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User Name Thread Name Subject Posted
chet w Objectionable Material - The sequel (62* d) RE: Objectionable Material - The sequel 05 May 98


Alice, very interesting to suggest parallels between the subject at hand and doomsday or other cults. I'd be interested if you could point me in the direction of what you learned in your research. It is amazing how easily even mature adult minds can be manipulated. I guess the most pervasive example is in advertising as practiced in the US. One phenomenon that baffled me from the beginning was and is the frenzy that people of all social groups feel to pay for the privilege of carrying advertising on their clothes for private corporations. A quick story: In 1990 my wife and I visited Czechoslovakia. (She had left in 1980 and, that act being illegal, we were not able to go there until the communists had lost power). One day on the streets of beautiful Prague we saw a young man wearing an expensive-looking leather jacket with elaborate embroidery on the back that read "Harley-Davidson T-Shirt". There were several other sightings of such meaningless but vaguely American fashion, but this was the best. Of course in that case it was as much an expression of anti-Russian as it was pro-American T-shirt. I never thought at the time that this was similar to what happens here every day; People pay huge amounts of money for clothes with the manufacturer's name writ large. Last Christmas season I was walking through a fancy department store here in South Carolina when I saw a rack of ordinary sweatshirts, at 85 dollars each, that had embroidered on their fronts "Calvin Klein Jeans". Then a day or two afterwards at a Christmas party I saw a friend of a friend wearing the very shirt. My feeling is that if we wear the name of a business on our clothes, they should be paying us, not the other way round. But people do it constantly. I see kids, including my students, who don't look like they get enough to eat, but they're wearing 150 dollar shoes with "Nike" or some other such name; Shirts, pants, hats and underwear and hats with "Tommy Hilfiger" prominently displayed. A security guard was shot in an Atlanta mall last fall (I was there) when he tried to stop three kids, age 14 to 16, who were trying to steal Tommy Hilfiger clothes from Macy's. Advertising is speech. Advertising profoundly affects behavior. There are of course other forces at work but there always are. The same is unavoidably true for speech (or art, if you like) that is not overtly commercial, but has that little shred of content that people see as political, protection-worthy speech. There is a powerful notion of brotherhood ("no defeat, no surrender") that goes with the clothes, and with the songs. If all that was at stake was a matter of taste, I would not be so persistent and passionate about this subject, but children are dying every few minutes partly because of this mystique. I see nothing wrong with people of good will practicing social marginalization on these money-makers, just as we did with the Ku Klux Klan and just as we'll have to do again with skinheads and neo-nazis. (Did you see the huge nazi rally in Leipzig, formerly East Germany, on the news last week?) I don't want it to be the case again that, by the time they come for me, there's nobody left to say anything.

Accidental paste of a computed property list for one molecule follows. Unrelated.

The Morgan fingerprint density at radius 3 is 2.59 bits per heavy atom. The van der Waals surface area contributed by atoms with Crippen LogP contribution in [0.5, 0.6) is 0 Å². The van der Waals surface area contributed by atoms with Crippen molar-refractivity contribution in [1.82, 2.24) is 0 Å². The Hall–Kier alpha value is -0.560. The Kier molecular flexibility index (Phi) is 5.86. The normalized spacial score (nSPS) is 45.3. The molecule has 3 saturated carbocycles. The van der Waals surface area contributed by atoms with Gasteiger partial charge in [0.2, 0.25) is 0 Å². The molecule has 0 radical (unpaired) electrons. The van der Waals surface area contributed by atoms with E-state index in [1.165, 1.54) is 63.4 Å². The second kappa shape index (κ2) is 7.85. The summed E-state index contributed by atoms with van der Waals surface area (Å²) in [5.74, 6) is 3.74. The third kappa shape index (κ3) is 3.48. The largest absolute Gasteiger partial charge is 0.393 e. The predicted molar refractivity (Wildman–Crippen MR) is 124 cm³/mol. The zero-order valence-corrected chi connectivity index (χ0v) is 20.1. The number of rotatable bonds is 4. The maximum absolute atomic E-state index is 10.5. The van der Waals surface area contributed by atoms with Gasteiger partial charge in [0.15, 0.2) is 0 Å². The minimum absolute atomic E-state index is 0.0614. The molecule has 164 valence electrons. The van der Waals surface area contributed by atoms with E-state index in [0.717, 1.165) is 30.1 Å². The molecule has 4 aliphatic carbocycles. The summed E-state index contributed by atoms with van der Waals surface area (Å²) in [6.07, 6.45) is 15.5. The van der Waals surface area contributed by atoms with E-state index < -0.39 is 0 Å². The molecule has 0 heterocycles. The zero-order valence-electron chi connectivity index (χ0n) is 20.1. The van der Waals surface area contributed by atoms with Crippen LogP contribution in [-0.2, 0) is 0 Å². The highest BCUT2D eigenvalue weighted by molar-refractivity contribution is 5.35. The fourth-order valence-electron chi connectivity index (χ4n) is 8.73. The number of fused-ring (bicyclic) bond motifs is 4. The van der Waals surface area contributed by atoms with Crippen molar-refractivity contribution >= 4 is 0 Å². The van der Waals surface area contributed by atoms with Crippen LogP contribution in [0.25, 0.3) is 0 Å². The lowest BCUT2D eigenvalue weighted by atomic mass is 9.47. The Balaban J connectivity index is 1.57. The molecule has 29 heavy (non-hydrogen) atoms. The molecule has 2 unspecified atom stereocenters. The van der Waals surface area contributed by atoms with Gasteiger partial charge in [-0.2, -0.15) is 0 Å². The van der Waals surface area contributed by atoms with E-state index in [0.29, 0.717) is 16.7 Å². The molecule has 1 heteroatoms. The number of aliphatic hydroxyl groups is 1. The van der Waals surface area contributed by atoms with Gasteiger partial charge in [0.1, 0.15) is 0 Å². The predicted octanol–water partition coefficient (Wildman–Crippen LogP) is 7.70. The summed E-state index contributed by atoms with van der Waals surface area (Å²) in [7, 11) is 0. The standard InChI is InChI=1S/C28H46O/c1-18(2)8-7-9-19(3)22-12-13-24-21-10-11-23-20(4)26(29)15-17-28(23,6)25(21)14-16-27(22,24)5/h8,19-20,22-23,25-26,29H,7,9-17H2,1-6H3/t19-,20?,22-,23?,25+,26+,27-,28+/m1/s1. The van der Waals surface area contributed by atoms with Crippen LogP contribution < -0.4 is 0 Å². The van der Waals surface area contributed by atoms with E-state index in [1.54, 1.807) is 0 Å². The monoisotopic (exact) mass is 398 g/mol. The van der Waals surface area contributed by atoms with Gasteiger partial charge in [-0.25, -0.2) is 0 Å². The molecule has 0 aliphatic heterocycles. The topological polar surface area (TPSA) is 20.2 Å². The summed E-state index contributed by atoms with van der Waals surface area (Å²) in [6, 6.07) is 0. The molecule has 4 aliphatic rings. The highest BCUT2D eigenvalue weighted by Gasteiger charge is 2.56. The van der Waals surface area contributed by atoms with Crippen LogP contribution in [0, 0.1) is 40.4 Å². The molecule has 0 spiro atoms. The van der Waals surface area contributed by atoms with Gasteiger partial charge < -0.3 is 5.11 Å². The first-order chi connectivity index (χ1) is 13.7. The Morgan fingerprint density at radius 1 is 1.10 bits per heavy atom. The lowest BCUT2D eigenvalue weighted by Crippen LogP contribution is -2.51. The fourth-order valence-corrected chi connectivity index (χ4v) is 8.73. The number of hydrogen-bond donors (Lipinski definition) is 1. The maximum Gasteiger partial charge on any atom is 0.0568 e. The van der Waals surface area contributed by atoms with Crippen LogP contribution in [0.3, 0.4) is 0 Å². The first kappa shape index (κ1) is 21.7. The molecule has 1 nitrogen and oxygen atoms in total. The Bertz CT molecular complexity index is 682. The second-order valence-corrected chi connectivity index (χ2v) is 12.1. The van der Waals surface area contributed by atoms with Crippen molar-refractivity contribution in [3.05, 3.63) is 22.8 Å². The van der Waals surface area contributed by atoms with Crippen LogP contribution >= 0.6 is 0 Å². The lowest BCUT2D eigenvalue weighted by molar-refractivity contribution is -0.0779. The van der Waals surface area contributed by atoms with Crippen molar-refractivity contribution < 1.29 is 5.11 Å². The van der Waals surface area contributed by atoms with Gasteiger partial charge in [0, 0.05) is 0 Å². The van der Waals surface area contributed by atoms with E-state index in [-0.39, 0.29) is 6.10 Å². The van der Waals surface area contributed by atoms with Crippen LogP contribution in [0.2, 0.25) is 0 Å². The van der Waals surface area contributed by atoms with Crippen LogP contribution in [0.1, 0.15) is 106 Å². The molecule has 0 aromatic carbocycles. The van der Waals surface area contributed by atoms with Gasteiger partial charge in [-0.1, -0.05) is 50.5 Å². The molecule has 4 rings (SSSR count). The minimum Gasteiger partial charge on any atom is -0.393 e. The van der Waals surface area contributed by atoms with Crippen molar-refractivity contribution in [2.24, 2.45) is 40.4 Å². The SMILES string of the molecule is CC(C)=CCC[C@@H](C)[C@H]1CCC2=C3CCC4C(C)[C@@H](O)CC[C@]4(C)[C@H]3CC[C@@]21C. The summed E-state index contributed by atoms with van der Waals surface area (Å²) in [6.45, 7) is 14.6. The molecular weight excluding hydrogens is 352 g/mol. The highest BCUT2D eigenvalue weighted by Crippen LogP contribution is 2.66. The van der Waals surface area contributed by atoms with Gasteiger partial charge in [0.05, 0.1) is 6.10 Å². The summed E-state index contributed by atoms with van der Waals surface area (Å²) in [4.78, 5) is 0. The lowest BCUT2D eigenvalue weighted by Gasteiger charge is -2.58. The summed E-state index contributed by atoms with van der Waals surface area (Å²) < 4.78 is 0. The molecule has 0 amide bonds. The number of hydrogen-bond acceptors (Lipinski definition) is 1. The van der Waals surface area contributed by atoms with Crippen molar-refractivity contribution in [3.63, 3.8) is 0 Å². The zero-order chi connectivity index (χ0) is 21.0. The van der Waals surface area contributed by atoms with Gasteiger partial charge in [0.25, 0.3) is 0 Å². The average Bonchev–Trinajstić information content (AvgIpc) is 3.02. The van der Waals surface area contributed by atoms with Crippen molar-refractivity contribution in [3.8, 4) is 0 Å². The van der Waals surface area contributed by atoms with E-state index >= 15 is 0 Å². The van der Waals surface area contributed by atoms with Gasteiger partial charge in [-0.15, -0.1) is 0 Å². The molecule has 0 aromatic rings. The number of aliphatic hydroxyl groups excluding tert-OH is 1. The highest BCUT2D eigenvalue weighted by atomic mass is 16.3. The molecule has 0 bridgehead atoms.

Hope this makes sense, Chet W.


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